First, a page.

It seems that if we’re self-conscious about something, we think that others notice it more than they actually do. But going about our everyday lives, we think others are watching us less than we’re observing them. “Left to their own devices, however, with little evidence that others are watching, people instead feel relatively invisible, like they are the ones peering out at the world, not realizing that they, too, are the object of others’ attention,” the authors wrote.
Another bias that Cooney and Boothby have done work on is the called the “liking gap,” or how people underestimate how much people liked them after talking to them. The “liking gap” has been shown across a number of different studies now, in short and long conversations, in men and women, and in group as well as one-on-one conversations. Researchers have found the liking gap in kids as young as five (but not four).
Why are we biased to think that others don’t like us very much? Just like the thought gap, it’s hard for us to know what other people are thinking about—positive or negative—after we leave them. It’s easy to compare the social interaction to some ideal inner version of ourselves and be critical of it.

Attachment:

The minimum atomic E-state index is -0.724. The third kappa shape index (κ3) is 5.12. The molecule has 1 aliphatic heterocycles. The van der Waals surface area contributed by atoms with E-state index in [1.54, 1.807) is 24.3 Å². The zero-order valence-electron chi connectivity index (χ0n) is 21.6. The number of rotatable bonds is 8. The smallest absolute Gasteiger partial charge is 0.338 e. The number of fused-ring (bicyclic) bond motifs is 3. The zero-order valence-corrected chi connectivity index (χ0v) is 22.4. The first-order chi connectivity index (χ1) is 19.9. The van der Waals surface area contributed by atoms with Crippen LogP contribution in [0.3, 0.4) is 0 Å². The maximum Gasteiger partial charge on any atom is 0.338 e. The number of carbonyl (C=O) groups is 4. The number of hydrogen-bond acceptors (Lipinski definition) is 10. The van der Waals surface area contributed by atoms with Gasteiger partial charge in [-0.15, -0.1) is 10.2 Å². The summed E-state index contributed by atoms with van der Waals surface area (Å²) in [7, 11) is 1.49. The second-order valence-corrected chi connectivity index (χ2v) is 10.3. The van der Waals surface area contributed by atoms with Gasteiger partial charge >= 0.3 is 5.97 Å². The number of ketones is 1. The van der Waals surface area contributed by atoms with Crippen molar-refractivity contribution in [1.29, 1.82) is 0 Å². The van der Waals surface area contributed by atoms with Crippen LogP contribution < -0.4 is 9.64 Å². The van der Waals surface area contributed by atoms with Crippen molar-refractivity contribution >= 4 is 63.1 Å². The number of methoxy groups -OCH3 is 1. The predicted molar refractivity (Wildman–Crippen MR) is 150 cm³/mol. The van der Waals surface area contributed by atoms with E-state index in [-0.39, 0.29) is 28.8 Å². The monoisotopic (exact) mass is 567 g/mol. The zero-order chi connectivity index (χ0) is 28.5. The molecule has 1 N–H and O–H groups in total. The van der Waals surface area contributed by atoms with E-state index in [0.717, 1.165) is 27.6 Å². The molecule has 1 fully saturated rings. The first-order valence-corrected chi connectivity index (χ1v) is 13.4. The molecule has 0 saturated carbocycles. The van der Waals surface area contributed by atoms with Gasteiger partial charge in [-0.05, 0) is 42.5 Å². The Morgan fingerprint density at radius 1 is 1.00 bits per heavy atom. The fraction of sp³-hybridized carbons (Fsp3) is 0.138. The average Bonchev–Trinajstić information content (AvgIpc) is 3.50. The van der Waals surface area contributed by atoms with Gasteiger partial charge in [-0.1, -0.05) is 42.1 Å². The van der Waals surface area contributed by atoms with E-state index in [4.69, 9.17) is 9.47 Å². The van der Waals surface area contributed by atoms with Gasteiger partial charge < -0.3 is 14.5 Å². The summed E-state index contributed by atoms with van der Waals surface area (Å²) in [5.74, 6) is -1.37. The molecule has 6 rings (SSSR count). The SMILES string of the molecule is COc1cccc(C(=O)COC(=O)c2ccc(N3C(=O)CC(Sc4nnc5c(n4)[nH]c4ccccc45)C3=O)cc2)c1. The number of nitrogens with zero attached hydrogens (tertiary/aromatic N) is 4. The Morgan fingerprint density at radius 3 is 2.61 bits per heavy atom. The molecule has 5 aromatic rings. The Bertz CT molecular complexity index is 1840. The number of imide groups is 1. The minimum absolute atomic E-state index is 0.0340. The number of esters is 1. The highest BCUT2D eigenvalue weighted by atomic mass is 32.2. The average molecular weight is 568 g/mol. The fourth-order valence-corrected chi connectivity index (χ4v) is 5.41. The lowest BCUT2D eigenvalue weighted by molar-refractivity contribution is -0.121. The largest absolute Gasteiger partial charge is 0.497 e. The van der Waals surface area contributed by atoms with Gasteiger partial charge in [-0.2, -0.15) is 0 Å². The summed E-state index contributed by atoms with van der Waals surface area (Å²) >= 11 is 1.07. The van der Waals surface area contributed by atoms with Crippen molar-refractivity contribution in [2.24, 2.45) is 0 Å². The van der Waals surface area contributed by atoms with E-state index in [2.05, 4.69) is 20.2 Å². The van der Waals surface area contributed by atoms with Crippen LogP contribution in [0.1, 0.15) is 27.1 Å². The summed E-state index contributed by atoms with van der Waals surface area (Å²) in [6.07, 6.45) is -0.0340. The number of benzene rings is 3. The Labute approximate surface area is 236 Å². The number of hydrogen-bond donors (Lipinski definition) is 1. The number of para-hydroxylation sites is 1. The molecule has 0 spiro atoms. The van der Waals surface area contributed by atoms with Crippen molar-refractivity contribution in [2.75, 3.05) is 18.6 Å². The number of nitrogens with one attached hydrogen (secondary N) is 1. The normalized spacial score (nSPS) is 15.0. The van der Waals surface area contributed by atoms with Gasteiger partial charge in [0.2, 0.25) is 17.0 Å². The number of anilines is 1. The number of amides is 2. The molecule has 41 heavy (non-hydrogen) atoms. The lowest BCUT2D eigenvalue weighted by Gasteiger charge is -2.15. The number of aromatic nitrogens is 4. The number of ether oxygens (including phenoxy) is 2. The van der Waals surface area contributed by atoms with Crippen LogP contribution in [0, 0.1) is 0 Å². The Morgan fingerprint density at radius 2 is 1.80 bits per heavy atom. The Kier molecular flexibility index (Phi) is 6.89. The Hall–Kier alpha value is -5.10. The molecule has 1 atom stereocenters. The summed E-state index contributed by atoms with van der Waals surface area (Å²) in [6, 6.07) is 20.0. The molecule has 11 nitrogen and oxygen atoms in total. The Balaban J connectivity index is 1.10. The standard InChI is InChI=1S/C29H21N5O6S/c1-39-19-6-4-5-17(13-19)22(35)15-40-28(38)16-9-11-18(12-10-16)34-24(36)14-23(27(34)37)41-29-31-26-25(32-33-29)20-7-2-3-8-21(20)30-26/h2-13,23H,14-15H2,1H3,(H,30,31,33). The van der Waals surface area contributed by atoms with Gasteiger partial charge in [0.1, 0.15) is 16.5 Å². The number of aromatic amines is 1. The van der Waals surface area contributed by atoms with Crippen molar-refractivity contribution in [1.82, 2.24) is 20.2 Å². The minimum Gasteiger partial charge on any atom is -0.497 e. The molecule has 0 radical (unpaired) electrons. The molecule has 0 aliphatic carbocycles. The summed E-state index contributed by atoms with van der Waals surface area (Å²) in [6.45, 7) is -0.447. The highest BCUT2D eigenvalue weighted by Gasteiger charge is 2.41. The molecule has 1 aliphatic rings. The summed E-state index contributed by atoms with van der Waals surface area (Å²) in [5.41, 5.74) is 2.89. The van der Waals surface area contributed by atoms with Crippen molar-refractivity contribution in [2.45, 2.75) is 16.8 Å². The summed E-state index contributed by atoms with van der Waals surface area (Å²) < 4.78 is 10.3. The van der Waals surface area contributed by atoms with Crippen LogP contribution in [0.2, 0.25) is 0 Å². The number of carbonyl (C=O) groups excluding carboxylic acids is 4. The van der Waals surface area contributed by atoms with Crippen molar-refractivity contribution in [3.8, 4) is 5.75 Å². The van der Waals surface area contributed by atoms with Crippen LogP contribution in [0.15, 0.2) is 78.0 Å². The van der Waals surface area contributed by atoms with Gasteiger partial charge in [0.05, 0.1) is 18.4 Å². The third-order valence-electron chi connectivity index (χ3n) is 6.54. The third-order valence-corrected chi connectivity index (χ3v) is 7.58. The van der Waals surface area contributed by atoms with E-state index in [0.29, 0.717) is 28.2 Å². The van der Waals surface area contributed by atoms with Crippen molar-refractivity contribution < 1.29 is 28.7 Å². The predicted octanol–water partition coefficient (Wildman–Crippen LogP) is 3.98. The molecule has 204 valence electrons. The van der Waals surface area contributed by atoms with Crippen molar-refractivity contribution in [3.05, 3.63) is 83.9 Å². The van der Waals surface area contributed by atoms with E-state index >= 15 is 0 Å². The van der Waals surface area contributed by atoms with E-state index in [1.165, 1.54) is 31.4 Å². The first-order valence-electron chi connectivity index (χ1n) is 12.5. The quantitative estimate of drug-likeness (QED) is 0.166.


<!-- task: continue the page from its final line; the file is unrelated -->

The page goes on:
Adam Mastroianni, a postdoctoral research scholar at Columbia Business School who has done work on the liking gap, said we might fixate on our social shortcomings in an attempt to fix them. “We obsess over the joke that didn’t land, the name we forgot, the careless thing we shouldn’t have said, and that makes us funnier, more attentive, and more careful the next time around,” he said. “But it also fills our heads with negative thoughts about ourselves, leading us to assume the worst about what others think of us––in this case, that they don’t think of us much at all, and when they do, it ain’t good.”
Taken together, the thought and liking gap are interesting because people have other biases that work in the other direction, towards illusory superiority: The Lake Wobegon effect is when people think they are above average on most traits. The optimism bias is when we believe that though other people get divorced or into car crashes, it won’t happen to us.